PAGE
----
Community colleges switch to remote operations as COVID-19 cases surge anew

In light of recent increases in COVID-19 cases, community colleges across San Diego County have announced that their intersession classes and services will switch to remote operations. And several are discussing whether to move classes online for the spring semester.

The winter intersession for most institutions began Monday or starts Tuesday and lasts for four weeks. Spring semester follows right after through the end of May.

Officials with several colleges announced Sunday and Monday that most employees would have to work remotely for at least the first two weeks of intersession. The majority of student classes are being offered online. The plan, they said, is to reopen for in-person operations by Jan. 18.

Among those that released a statement was the San Diego Community College District for its San Diego City, Mesa and Miramar and College of Continuing Education campuses.

“Throughout the COVID-19 pandemic, our highest priority has continued to be the health and safety of our employees and students,” said Chancellor Carlos Turner Cortez. “In recognition of the current spike in cases largely due to the Omicron variant, the four college presidents and I, in consultation with the Board of Trustees, have decided to have most District employees work remotely for the first two weeks of January.”

Grossmont and Cuyamaca colleges also announced a shift to remote operations for the first two weeks of intersession.

Southwestern College in South County, which has campuses in Chula Vista, National City, San Ysidro and Otay Mesa, announced Monday it will move all operations online for the duration of the one-month intersession.

“As we begin 2022, still navigating an unprecedented pandemic, I want to thank everyone for taking care of each other, our students and ourselves,” Southwestern Superintendent Mark Sanchez said.

While most institutions plan to bring back in-person services and courses by the spring, Southwestern College officials said they will send students and employees a survey to gather their feedback “that will inform the decisions the college makes for the spring 2022 semester.”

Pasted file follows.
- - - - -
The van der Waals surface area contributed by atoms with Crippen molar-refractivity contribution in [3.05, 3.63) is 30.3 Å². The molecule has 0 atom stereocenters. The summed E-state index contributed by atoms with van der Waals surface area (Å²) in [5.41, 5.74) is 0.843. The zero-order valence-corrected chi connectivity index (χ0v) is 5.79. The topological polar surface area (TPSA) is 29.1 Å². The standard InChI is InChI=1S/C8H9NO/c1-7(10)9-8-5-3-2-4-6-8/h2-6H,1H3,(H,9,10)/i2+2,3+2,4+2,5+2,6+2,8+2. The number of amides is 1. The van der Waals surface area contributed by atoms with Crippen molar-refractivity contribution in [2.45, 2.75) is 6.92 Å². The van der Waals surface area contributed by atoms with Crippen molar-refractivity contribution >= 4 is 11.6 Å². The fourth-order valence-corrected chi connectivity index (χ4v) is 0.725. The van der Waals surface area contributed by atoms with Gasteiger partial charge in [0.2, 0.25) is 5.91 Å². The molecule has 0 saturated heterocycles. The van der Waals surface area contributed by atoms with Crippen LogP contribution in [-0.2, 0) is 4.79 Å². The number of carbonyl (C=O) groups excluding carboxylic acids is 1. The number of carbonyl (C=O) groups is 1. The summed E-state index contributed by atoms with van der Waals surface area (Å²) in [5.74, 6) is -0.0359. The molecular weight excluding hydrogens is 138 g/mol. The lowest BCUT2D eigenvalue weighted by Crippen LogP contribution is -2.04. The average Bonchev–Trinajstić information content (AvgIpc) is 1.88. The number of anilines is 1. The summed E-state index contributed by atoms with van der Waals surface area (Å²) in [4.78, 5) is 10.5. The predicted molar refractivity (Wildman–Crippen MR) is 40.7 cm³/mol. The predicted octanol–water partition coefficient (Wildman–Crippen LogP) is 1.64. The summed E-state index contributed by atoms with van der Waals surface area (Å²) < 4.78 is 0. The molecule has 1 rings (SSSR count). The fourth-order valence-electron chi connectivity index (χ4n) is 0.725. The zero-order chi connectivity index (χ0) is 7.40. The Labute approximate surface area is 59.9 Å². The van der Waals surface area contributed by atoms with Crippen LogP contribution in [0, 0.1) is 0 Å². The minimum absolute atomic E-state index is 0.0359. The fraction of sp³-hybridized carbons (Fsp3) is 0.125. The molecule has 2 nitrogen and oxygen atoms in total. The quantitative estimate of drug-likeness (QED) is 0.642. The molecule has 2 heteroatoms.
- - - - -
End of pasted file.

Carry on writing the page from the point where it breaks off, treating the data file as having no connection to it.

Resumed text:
The colleges did say there were some exceptions, including that essential onsite work will resume and some courses, like allied health classes, would meet in person.

In North County, MiraCosta and Palomar colleges are holding some classes online, but also will return to in-person classes in the spring semester.

At Palomar, the Board of Trustees met Tuesday night and heard a report from President Star Rivera-Lacey about the adjustments to the upcoming semester, which has been pushed back from Jan. 18 to Jan. 31.

“I really want to be clear that I’m putting a huge asterisk at the end of that announcement, because I think one of the reasons Palomar has been so successful in navigating this pandemic is we are vigilant about what is happening,” she said. “We are making data-informed decisions. We are OK with pausing. We are OK with taking a step back when necessary, because again we’re looking for the greater good in being able to serve our students and our community in the best way we know how.”

Jack Kahn, assistant superintendent and vice president of instruction at Palomar, told the board that enrollment is significantly low for the spring semester, with some in-person classes having zero students so far.

The spring semester begins Jan. 24 at MiraCosta College in Oceanside, and the school’s executive management team also met Tuesday.

Kristen Huyck, director of public and governmental relations at MiraCosta, said half of the selections offered in the spring semester will be on-ground or hybrid to meet the goals, preferences, safety and comfort of all students.

All students on campus for an extended time must be fully vaccinated against COVID-19 unless they received approved medical or religious exemption, she said.

Their announcements come as San Diego County reported 7,786 new coronavirus cases Tuesday.

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